From acclaimed historian Richard Norton Smith comes the definitive life of an American icon: Nelson Rockefeller - one of the most complex and compelling figures of the 20th century.
Fourteen years in the making, this magisterial biography of the original Rockefeller Republican draws on thousands of newly available documents and over 200 interviews, including Rockefeller’s own unpublished reminiscences.
Grandson of oil magnate John D. Rockefeller, Nelson coveted the White House from childhood. “When you think of what I had,” he once remarked, “what else was there to aspire to?” Before he was 30 he had helped his father develop Rockefeller Center and his mother establish the Museum of Modern Art. At 32 he was Franklin Roosevelt’s wartime coordinator for Latin America. As New York’s four-term governor he set national standards in education, the environment, and urban policy. The charismatic face of liberal Republicanism, Rockefeller championed civil rights and health insurance for all. Three times he sought the presidency - arguably in the wrong party. At the Republican National Convention in San Francisco in 1964, locked in an epic battle with Barry Goldwater, Rockefeller denounced extremist elements in the GOP, a moment that changed the party forever. But he could not wrest the nomination from the Arizona conservative, or from Richard Nixon four years later. In the end, he had to settle for two dispiriting years as vice president under Gerald Ford.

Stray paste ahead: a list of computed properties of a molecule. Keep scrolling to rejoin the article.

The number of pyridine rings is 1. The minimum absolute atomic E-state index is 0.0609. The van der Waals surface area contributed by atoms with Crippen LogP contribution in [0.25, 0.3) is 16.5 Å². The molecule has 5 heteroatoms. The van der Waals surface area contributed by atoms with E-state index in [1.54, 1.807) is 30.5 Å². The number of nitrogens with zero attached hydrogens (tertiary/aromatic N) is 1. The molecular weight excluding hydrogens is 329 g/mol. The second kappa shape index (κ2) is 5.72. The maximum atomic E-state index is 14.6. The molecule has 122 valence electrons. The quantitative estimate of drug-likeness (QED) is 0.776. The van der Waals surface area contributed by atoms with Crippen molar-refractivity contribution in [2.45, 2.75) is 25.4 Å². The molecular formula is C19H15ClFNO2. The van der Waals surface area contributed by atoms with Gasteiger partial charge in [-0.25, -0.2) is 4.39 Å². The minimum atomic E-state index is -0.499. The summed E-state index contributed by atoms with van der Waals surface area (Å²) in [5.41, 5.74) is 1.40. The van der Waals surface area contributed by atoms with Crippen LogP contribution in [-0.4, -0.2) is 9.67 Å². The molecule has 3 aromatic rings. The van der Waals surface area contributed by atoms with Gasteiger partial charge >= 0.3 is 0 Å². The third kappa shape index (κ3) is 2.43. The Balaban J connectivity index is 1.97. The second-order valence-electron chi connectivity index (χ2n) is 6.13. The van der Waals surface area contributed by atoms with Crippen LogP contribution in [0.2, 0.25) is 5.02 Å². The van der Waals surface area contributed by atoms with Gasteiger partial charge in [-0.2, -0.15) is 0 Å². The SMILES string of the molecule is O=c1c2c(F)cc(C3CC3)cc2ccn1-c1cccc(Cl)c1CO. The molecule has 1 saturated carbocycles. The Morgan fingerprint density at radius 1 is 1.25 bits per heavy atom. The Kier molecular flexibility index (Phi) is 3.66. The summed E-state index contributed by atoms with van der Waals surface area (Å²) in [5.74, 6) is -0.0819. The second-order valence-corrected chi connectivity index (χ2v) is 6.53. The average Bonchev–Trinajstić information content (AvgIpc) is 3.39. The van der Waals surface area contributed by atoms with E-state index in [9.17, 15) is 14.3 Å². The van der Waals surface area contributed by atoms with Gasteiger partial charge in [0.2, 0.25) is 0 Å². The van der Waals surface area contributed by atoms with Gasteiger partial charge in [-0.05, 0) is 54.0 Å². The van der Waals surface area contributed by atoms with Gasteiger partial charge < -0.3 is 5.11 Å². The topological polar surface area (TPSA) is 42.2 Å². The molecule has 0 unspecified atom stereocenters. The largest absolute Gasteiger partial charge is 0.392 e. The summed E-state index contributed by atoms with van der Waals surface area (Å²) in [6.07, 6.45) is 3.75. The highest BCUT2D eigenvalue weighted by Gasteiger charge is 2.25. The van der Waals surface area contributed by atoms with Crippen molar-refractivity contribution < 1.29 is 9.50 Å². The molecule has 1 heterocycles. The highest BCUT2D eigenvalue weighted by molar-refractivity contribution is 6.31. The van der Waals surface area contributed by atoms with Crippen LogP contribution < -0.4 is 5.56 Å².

In On His Own Terms, Richard Norton Smith re-creates Rockefeller’s improbable rise to the governor’s mansion, his politically disastrous divorce and remarriage, and his often surprising relationships with presidents and political leaders from FDR to Henry Kissinger. A frustrated architect turned master builder, an avid collector of art and an unabashed ladies’ man, “Rocky” promoted fallout shelters and affordable housing with equal enthusiasm. From the deadly 1971 prison uprising at Attica and unceasing battles with New York City mayor John Lindsay to his son’s unsolved disappearance (and the grisly theories it spawned), the punitive drug laws that bear his name, and the much-gossiped-about circumstances of his death, Nelson Rockefeller’s was a life of astonishing color, range, and relevance. On His Own Terms, a masterpiece of the biographer’s art, vividly captures the soaring optimism, polarizing politics, and inner turmoil of this American Original.
©2014 Richard Norton Smith (P)2014 Random House
“Richard Norton Smith has brought us a gripping, magisterial, deeply researched life of one of the most intriguing figures in American political history. In Smith’s vivid rendering, Nelson Rockefeller is exuberant, talented, conflicted, apparently unstoppable, and then, ultimately, poignant amid the frustration of his Ozymandian ambitions. Along with the tale of Rockefeller’s life, On His Own Terms also brings us a timely, knowing close-up view of what used to be called - at its zenith, which now seems so long ago -the ‘Rockefeller wing’ of the Republican party.” (Michael Beschloss, author of Presidential Courage: Brave Leaders and How They Changed America, 1789–1989)